Editor’s Note — Monthly Ticket is a CNN Travel series that spotlights some of the most fascinating topics in the travel world. In June, we’re taking to the skies for a look at the latest developments in plane interiors, including the people working to change the way we fly.

(CNN) — The fact that the mega rich go to great lengths to customize their private planes to fit their lifestyles is not new.

And we’re not just talking about your average business jet. For decades, world leaders, royalty and billionaires have been fitting out the types of planes most of us fly in commercially, made by the likes of Airbus and Boeing.

But the options on the table are getting increasingly wild.

Among the leaders in the customization game is Germany’s Lufthansa Technik, which recently developed a cabin concept that takes inspiration from another must-have item for the wealthy — the superyacht.

According to the company, the EXPLORER wide-body VIP cabin concept fulfills two wishes for plane owners: to take their planes almost anywhere at any time, while also serving as a base camp when they travel — a place to sleep and also enjoy leisure activities and excursions.

Just like a superyacht.

The Lufthansa Technik team picked the Airbus A330 to showcase the concept and has released a series of renderings demonstrating the possibilities.

These include the usual must-haves like bedrooms, bathrooms, bars and dining areas. But the highlight is arguably the retractable veranda — a floor in the forward fuselage area that can extend outward when the aircraft is parked, sitting at a height of around four meters above the apron.

Coming in a close second is a large-scale integrated projection system for virtual content. It extends from the window belt, reaching up to the ceiling. Customers can select their own lighting and imagery, using a high-tech projecting system to create scenes like green forests and star-filled skies.

The BRABUS Adventure Lounge

The BRABUS Adventure Lounge: A place to store the toys.

The BRABUS Adventure Lounge: A place to store the toys.

Coutesy Lufthansa Technik AG

The EXPLORER concept was first launched in November 2021, and the company recently presented a new addition at an aviation convention in Geneva in May — the BRABUS Adventure Lounge.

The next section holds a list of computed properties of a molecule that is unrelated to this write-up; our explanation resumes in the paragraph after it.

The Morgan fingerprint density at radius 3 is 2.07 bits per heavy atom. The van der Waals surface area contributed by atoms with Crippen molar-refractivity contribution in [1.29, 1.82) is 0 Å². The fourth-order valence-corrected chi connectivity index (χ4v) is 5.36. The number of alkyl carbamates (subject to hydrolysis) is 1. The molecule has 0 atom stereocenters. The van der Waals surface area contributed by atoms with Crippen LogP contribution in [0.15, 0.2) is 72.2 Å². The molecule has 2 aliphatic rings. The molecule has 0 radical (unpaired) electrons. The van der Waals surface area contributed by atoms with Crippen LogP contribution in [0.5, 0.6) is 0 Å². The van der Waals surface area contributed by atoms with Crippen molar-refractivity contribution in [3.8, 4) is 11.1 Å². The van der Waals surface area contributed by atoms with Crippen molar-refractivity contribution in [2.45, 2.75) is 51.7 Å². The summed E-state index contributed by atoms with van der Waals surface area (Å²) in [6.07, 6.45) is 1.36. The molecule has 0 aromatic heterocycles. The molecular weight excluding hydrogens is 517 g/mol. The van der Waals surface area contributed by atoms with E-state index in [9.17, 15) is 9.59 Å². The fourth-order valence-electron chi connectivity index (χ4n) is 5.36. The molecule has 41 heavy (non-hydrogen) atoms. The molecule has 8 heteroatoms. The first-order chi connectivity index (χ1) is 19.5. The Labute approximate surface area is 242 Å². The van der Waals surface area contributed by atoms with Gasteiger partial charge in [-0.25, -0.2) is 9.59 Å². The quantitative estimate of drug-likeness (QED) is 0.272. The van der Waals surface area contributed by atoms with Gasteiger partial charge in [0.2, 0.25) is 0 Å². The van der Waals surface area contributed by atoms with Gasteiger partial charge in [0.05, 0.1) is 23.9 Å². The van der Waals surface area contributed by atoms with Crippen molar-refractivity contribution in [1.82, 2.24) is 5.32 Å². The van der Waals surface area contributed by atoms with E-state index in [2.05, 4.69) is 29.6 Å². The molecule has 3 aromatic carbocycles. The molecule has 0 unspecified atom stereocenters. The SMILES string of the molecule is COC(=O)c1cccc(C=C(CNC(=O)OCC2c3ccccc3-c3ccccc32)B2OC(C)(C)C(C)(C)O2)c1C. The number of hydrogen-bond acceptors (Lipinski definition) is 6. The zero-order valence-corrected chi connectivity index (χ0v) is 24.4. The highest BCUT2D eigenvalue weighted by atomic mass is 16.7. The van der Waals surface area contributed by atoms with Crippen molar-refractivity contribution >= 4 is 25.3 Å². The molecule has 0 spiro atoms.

The concept places the lounge in the rear part of the A330’s lower deck, which can be viewed from the main deck through a glass floor.

Again, the superyacht, with its garage for tenders and toys, was the inspiration. A selection of vehicles can be stored in the Adventure Lounge for use after landing.

The concept features a limited edition BRABUS 1300 R, created in collaboration with Austrian motorcycle manufacturer KTM.

Wieland Timm, head of sales for VIP and special mission aircraft at Lufthansa Technik, tells CNN Travel via email that the lounge showcases just “one striking example of what this exploration aspect could look like” in flight.

“The luxury motorcycles are exclusively staged in the accessible lower deck,” he explains. “Once landed, they can be unloaded and give passengers the freedom to explore the current destination in more detail.”

As for why Lufthansa Technik selected the A330 for the EXPLORER concept, Timm says this classic wide-body aircraft “offers sufficient space for a large number of novel cabin ideas and also a sufficient range to fulfill the special wishes of the EXPLORER target group.”

However, he notes an EXPLORER-type interior could also be installed in other wide-body aircraft such as the Boeing 777.

Who is showing interest?

Timm says the target group for the EXPLORER concept is made up of “the rather ‘classic’ ultra-rich individuals traveling and exploring the world in utmost luxury and — most of all — privacy, but also charter operators of such high-class luxury travels (offering, for example, 14-day round-the-world trips in a price range from $100,000 to $200,000 per week).”

He says they also expect some owners will be taking a hybrid approach.

“For example a wealthy individual that owns an EXPLORER aircraft, but uses it only for one month of the year. In the rest of the year, this individual will also charter it out to other operators/users.”

An artist's rendering of the terrace.

An artist’s rendering of the terrace.

Coutesy Lufthansa Technik AG

So far, the response has been overwhelmingly positive, he says, noting that they’ve already had inquiries from customers looking to implement one or more of the EXPLORER`s technical gadgets into their current or future cabin completions projects.

He notes that it’s unlikely a plane owner would take on the entire concept as a whole, but given it’s technically feasible, the cabin could be produced as shown. Instead, customers are likely to adapt certain design elements according to their own needs.

“The simple reason is that the VIP Completions business, especially for wide-body aircraft, is highly individual to match the personal needs of the owner … The large majority of aircraft we complete for our customers are thus truly unique.”

How close is it to that superyacht experience?

Given superyachts have a lot more freedom in terms of anchoring and mobility, we asked Timm how common it is for owners to stay overnight on their plane while it’s on the ground at an airport.

He says various airports will allow them to park their aircraft and virtually “live” there for a certain amount of time.

“Some of our customers already use this,” he adds. “The reasons are various and have to do with the fact that these customers often also use the aircraft as their office space and thus receive their customers on-site.

“Others prefer to stay on the plane overnight for security reasons. In the described EXPLORER use case, however, the airport acts as the home base and starting point for further adventures/explorations.”


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